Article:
We know that "treatless clicks" tend to result in frustration and extinction of behaviours.

To quote the doyenne of clicker training Karen Pryor:

 We use the clicker to tell our dogs, "That right there is what I want!" The power of the click, to the trainer, is as an event marker.

To the dog, however, the power of the click is as a signal that he gets something he wants. If he can get something he wants by listening to the click and then repeating that behavior you want, then we've found a wonderful win-win tool. But when you take away his motivation for listening, then the clicker is nothing but a tin noisemaker.


kizkiznobite

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Re: charging a clicker
« Reply #51 on: June 05, 2009, 12:39:28 PM »
yep SP  :agree:

get the behaviour

(by cue, freeshape, trapping)

mark the behaviour

(secondary re-enforce by clicking, voice, body language)

re-enforce the behaviour

(by reward)

basic rules

never work distance until dog is clicker fluent at close behaviours....

diminsh rewards by series or chaining

what you click for is what you get

mis-click still reward

basic rules.... :)
« Last Edit: June 05, 2009, 06:15:30 PM by kizkiznobite »

kizkiznobite

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Re: charging a clicker
« Reply #52 on: June 05, 2009, 06:28:31 PM »

So, you may send your dog away and ask them to stop - click - then you ask them to down - click - then you ask them to ....... the  idea being that you are getting several individual behaviours from your dog before you have to deliver on 'the treat' of whatever it may be either food or toy etc. In this way, if the dog is working for the click, then you can behaviour click, behaviour click, behaviour click, behaviour click, behaviour click, treat.




now you have really confused me.....are you saying that you do not reward each behaviour when a click has been given  :o....sorry ..but this breaks all the rules of using a clicker correctly...if you want a series or a chain then you should not click between each behaviour....this is that basic rule of diminishing the click...twofers, threefers, chain or series....put mango in the search engine and see my old, ill, boyo's chained behaviour, and that not just at insight distance that is going out of the room to totally out of sight/hearing locations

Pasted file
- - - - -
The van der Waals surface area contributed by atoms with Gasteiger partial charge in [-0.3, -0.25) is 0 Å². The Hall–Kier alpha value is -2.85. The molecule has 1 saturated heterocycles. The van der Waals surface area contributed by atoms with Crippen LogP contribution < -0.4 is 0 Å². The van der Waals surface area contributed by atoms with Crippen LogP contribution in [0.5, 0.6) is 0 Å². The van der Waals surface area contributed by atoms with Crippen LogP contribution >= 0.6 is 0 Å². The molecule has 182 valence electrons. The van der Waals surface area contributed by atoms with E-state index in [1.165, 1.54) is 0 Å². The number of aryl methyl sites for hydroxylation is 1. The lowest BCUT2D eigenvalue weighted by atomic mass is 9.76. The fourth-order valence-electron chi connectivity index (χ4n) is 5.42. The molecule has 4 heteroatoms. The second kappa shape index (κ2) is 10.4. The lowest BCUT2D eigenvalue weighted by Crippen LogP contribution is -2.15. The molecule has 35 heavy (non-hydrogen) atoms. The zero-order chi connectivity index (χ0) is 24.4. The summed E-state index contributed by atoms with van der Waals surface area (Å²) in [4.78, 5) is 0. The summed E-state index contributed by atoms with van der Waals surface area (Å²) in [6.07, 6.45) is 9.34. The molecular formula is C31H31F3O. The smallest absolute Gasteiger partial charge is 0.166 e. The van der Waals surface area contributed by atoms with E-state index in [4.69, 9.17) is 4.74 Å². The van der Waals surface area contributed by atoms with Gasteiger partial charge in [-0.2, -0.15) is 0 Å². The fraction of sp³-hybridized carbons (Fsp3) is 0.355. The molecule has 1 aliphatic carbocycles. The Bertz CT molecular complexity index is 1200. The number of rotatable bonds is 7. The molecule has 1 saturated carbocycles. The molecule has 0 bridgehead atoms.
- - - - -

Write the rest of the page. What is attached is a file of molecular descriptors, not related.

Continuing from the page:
makes no diffent close or distance....
with a pup of my own the click food is stopped totally by 9 months on basic behavious...i wont risk extinction and i wont carry a clicker for life....

as for charging....it just that ...pure and simple ...the start for a new dog to associate click means something good is coming
the charging should never ever be used as a training excerise like getting the dog to touch something ( a free shape) for example...until the clicker is charged then it should be used as a training tool

sorry...but you are teaching the operant science process and principles of clicker use incorrectly

used correctly...and there is then no need to ever use aids like discs, check chains etc etc  ;)

R+ ...works 99% of the time

dogdiplomacy

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Re: charging a clicker
« Reply #53 on: June 06, 2009, 08:34:57 AM »
Also from Karen Pryor.

Conditioned reinforcer
    A neutral stimulus paired with a primary reinforcer until the neutral stimulus takes on the reinforcing properties of the primary. A clicker, after being repeatedly associated with a food treat or other reinforcer, becomes a conditioned reinforcer.

Treatless clicks can result in extinction of behaviours but done properly can result in a set of behaviours to be carried out. Treatless clicks as you have assumed means in my mind that a dog is clicked for every behaviour possible for an entire session and then at the very end of the session gets 1 treat.

In my description I mean for a small group off behaviours.

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Re: charging a clicker
« Reply #54 on: June 06, 2009, 06:57:32 PM »
When are you going to introduce yourself properly dogdiplomacy ?


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Izzie

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Re: charging a clicker
« Reply #55 on: June 06, 2009, 07:12:39 PM »
Also from Karen Pryor.

Conditioned reinforcer
    A neutral stimulus paired with a primary reinforcer until the neutral stimulus takes on the reinforcing properties of the primary. A clicker, after being repeatedly associated with a food treat or other reinforcer, becomes a conditioned reinforcer.

Treatless clicks can result in extinction of behaviours but done properly can result in a set of behaviours to be carried out. Treatless clicks as you have assumed means in my mind that a dog is clicked for every behaviour possible for an entire session and then at the very end of the session gets 1 treat.

In my description I mean for a small group off behaviours.

You dont explain yourself very well

A small group of behaviours is known as chaining, and you dont click after every behaviour, you build it up.

Borstal Barkers

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Re: charging a clicker
« Reply #56 on: June 10, 2010, 07:00:12 AM »
New to site.
I am not a big clicker user, but have used food reward for a lab, funny how that worked so well. However, that dog also after a while refused the food, reason, owner was allowing the dog to graze throughout the day by leaving a food bowl, full of food on the floor, dog, hard to believe for a lab, had had enough food. Change to owners feeding regime and it started to work again.